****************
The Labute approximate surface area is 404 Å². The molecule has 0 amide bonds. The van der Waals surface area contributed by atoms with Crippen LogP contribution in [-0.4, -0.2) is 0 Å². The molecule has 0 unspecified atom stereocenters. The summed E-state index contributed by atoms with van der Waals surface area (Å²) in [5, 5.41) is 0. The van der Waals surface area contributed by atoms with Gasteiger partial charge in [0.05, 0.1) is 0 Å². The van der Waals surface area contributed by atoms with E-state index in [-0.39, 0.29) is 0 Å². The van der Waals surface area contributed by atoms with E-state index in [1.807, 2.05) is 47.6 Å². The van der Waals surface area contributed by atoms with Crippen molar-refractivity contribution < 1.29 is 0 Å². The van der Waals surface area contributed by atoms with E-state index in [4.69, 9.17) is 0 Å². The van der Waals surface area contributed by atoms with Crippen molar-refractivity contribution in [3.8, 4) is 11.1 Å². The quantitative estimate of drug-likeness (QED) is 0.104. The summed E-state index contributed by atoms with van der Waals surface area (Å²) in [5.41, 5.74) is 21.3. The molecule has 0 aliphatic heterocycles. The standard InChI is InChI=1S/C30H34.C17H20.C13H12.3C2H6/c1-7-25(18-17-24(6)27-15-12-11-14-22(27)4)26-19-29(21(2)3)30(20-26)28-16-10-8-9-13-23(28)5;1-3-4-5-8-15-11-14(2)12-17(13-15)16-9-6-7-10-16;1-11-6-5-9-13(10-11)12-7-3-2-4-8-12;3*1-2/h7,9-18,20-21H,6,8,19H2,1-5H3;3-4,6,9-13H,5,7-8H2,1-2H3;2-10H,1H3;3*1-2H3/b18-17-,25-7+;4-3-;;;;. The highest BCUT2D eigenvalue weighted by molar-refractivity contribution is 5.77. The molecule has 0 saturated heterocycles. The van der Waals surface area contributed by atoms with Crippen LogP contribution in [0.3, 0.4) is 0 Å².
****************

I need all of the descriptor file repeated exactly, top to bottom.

The Labute approximate surface area is 404 Å². The molecule has 0 amide bonds. The van der Waals surface area contributed by atoms with Crippen LogP contribution in [-0.4, -0.2) is 0 Å². The molecule has 0 unspecified atom stereocenters. The summed E-state index contributed by atoms with van der Waals surface area (Å²) in [5, 5.41) is 0. The van der Waals surface area contributed by atoms with Gasteiger partial charge in [0.05, 0.1) is 0 Å². The van der Waals surface area contributed by atoms with E-state index in [-0.39, 0.29) is 0 Å². The van der Waals surface area contributed by atoms with E-state index in [1.807, 2.05) is 47.6 Å². The van der Waals surface area contributed by atoms with Crippen molar-refractivity contribution < 1.29 is 0 Å². The van der Waals surface area contributed by atoms with E-state index in [4.69, 9.17) is 0 Å². The van der Waals surface area contributed by atoms with Crippen molar-refractivity contribution in [3.8, 4) is 11.1 Å². The quantitative estimate of drug-likeness (QED) is 0.104. The summed E-state index contributed by atoms with van der Waals surface area (Å²) in [5.41, 5.74) is 21.3. The molecule has 0 aliphatic heterocycles. The standard InChI is InChI=1S/C30H34.C17H20.C13H12.3C2H6/c1-7-25(18-17-24(6)27-15-12-11-14-22(27)4)26-19-29(21(2)3)30(20-26)28-16-10-8-9-13-23(28)5;1-3-4-5-8-15-11-14(2)12-17(13-15)16-9-6-7-10-16;1-11-6-5-9-13(10-11)12-7-3-2-4-8-12;3*1-2/h7,9-18,20-21H,6,8,19H2,1-5H3;3-4,6,9-13H,5,7-8H2,1-2H3;2-10H,1H3;3*1-2H3/b18-17-,25-7+;4-3-;;;;. The highest BCUT2D eigenvalue weighted by molar-refractivity contribution is 5.77. The molecule has 0 saturated heterocycles. The van der Waals surface area contributed by atoms with Crippen LogP contribution in [0.3, 0.4) is 0 Å².